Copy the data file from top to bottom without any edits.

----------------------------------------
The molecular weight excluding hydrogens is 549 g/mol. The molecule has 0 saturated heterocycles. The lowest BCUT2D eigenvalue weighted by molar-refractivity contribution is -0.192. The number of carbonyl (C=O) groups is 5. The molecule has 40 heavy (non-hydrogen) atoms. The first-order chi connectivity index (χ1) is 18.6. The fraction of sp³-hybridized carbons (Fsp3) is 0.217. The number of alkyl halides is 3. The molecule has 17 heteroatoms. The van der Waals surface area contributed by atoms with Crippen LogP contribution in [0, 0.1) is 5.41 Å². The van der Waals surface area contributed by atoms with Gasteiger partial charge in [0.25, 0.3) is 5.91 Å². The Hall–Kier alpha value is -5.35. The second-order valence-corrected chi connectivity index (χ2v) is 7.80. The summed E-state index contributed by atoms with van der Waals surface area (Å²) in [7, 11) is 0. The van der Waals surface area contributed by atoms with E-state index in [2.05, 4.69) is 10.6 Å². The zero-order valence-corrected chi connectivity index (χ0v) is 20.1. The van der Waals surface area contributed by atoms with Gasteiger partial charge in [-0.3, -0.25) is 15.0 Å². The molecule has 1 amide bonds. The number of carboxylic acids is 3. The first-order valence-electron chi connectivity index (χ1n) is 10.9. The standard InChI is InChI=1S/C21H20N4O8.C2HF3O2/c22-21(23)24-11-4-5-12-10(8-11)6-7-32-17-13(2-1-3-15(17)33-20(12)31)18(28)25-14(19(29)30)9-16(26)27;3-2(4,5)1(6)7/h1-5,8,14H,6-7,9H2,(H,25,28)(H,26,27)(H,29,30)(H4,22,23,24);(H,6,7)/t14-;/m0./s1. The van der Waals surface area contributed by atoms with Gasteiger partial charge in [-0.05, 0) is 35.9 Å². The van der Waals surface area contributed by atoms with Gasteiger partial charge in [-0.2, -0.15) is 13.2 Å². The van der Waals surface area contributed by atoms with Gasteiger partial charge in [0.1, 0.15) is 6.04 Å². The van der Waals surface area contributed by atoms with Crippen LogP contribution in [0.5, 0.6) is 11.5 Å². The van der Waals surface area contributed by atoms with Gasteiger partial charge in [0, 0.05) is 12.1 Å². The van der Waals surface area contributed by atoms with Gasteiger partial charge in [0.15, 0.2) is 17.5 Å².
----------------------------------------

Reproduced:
The molecular weight excluding hydrogens is 549 g/mol. The molecule has 0 saturated heterocycles. The lowest BCUT2D eigenvalue weighted by molar-refractivity contribution is -0.192. The number of carbonyl (C=O) groups is 5. The molecule has 40 heavy (non-hydrogen) atoms. The first-order chi connectivity index (χ1) is 18.6. The fraction of sp³-hybridized carbons (Fsp3) is 0.217. The number of alkyl halides is 3. The molecule has 17 heteroatoms. The van der Waals surface area contributed by atoms with Crippen LogP contribution in [0, 0.1) is 5.41 Å². The van der Waals surface area contributed by atoms with Gasteiger partial charge in [0.25, 0.3) is 5.91 Å². The Hall–Kier alpha value is -5.35. The second-order valence-corrected chi connectivity index (χ2v) is 7.80. The summed E-state index contributed by atoms with van der Waals surface area (Å²) in [7, 11) is 0. The van der Waals surface area contributed by atoms with E-state index in [2.05, 4.69) is 10.6 Å². The zero-order valence-corrected chi connectivity index (χ0v) is 20.1. The van der Waals surface area contributed by atoms with Gasteiger partial charge in [-0.3, -0.25) is 15.0 Å². The molecule has 1 amide bonds. The number of carboxylic acids is 3. The first-order valence-electron chi connectivity index (χ1n) is 10.9. The standard InChI is InChI=1S/C21H20N4O8.C2HF3O2/c22-21(23)24-11-4-5-12-10(8-11)6-7-32-17-13(2-1-3-15(17)33-20(12)31)18(28)25-14(19(29)30)9-16(26)27;3-2(4,5)1(6)7/h1-5,8,14H,6-7,9H2,(H,25,28)(H,26,27)(H,29,30)(H4,22,23,24);(H,6,7)/t14-;/m0./s1. The van der Waals surface area contributed by atoms with Gasteiger partial charge in [-0.05, 0) is 35.9 Å². The van der Waals surface area contributed by atoms with Gasteiger partial charge in [-0.2, -0.15) is 13.2 Å². The van der Waals surface area contributed by atoms with Gasteiger partial charge in [0.1, 0.15) is 6.04 Å². The van der Waals surface area contributed by atoms with Crippen LogP contribution in [0.5, 0.6) is 11.5 Å². The van der Waals surface area contributed by atoms with Gasteiger partial charge in [0, 0.05) is 12.1 Å². The van der Waals surface area contributed by atoms with Gasteiger partial charge in [0.15, 0.2) is 17.5 Å².